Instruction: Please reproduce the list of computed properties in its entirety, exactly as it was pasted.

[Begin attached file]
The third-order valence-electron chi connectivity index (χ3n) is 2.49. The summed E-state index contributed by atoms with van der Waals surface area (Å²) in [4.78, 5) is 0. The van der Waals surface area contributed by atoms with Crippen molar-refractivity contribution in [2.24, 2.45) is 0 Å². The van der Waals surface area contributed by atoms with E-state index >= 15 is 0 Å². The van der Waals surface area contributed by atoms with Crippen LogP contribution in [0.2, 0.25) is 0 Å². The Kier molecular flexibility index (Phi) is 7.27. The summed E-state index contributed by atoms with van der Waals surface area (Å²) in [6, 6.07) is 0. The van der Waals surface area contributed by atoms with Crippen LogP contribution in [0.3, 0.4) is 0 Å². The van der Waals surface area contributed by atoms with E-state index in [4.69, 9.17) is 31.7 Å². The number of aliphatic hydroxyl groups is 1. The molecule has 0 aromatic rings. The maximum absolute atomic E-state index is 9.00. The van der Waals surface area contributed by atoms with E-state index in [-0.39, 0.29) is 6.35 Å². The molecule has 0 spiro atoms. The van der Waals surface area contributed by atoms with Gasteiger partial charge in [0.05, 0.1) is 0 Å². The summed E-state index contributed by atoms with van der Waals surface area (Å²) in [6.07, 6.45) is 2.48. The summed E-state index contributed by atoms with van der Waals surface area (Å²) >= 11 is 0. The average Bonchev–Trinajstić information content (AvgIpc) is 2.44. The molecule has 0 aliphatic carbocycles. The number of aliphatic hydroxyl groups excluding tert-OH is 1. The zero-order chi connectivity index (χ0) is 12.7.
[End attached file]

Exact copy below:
The third-order valence-electron chi connectivity index (χ3n) is 2.49. The summed E-state index contributed by atoms with van der Waals surface area (Å²) in [4.78, 5) is 0. The van der Waals surface area contributed by atoms with Crippen molar-refractivity contribution in [2.24, 2.45) is 0 Å². The van der Waals surface area contributed by atoms with E-state index >= 15 is 0 Å². The van der Waals surface area contributed by atoms with Crippen LogP contribution in [0.2, 0.25) is 0 Å². The Kier molecular flexibility index (Phi) is 7.27. The summed E-state index contributed by atoms with van der Waals surface area (Å²) in [6, 6.07) is 0. The van der Waals surface area contributed by atoms with Crippen LogP contribution in [0.3, 0.4) is 0 Å². The van der Waals surface area contributed by atoms with E-state index in [4.69, 9.17) is 31.7 Å². The number of aliphatic hydroxyl groups is 1. The molecule has 0 aromatic rings. The maximum absolute atomic E-state index is 9.00. The van der Waals surface area contributed by atoms with E-state index in [-0.39, 0.29) is 6.35 Å². The molecule has 0 spiro atoms. The van der Waals surface area contributed by atoms with Gasteiger partial charge in [0.05, 0.1) is 0 Å². The summed E-state index contributed by atoms with van der Waals surface area (Å²) in [6.07, 6.45) is 2.48. The summed E-state index contributed by atoms with van der Waals surface area (Å²) >= 11 is 0. The average Bonchev–Trinajstić information content (AvgIpc) is 2.44. The molecule has 0 aliphatic carbocycles. The number of aliphatic hydroxyl groups excluding tert-OH is 1. The zero-order chi connectivity index (χ0) is 12.7.